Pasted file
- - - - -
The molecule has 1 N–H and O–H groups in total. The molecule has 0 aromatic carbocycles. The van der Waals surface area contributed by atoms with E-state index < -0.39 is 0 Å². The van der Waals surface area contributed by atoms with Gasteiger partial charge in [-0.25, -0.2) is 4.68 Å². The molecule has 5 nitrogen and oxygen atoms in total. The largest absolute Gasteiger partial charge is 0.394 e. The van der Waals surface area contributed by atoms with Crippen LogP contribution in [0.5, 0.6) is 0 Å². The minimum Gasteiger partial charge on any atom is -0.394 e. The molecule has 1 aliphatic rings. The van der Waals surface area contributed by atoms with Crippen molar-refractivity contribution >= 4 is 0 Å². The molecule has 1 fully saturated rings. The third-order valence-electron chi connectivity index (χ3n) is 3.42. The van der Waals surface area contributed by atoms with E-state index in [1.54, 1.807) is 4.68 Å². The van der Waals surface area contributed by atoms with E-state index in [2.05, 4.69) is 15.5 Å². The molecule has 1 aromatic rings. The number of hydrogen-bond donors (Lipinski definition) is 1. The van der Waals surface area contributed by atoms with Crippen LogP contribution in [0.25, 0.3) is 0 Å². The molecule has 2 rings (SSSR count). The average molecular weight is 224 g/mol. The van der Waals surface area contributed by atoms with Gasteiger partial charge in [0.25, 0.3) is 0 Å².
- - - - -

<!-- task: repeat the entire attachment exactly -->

The molecule has 1 N–H and O–H groups in total. The molecule has 0 aromatic carbocycles. The van der Waals surface area contributed by atoms with E-state index < -0.39 is 0 Å². The van der Waals surface area contributed by atoms with Gasteiger partial charge in [-0.25, -0.2) is 4.68 Å². The molecule has 5 nitrogen and oxygen atoms in total. The largest absolute Gasteiger partial charge is 0.394 e. The van der Waals surface area contributed by atoms with Crippen LogP contribution in [0.5, 0.6) is 0 Å². The minimum Gasteiger partial charge on any atom is -0.394 e. The molecule has 1 aliphatic rings. The van der Waals surface area contributed by atoms with Crippen molar-refractivity contribution >= 4 is 0 Å². The molecule has 1 fully saturated rings. The third-order valence-electron chi connectivity index (χ3n) is 3.42. The van der Waals surface area contributed by atoms with E-state index in [1.54, 1.807) is 4.68 Å². The van der Waals surface area contributed by atoms with E-state index in [2.05, 4.69) is 15.5 Å². The molecule has 1 aromatic rings. The number of hydrogen-bond donors (Lipinski definition) is 1. The van der Waals surface area contributed by atoms with Crippen LogP contribution in [0.25, 0.3) is 0 Å². The molecule has 2 rings (SSSR count). The average molecular weight is 224 g/mol. The van der Waals surface area contributed by atoms with Gasteiger partial charge in [0.25, 0.3) is 0 Å².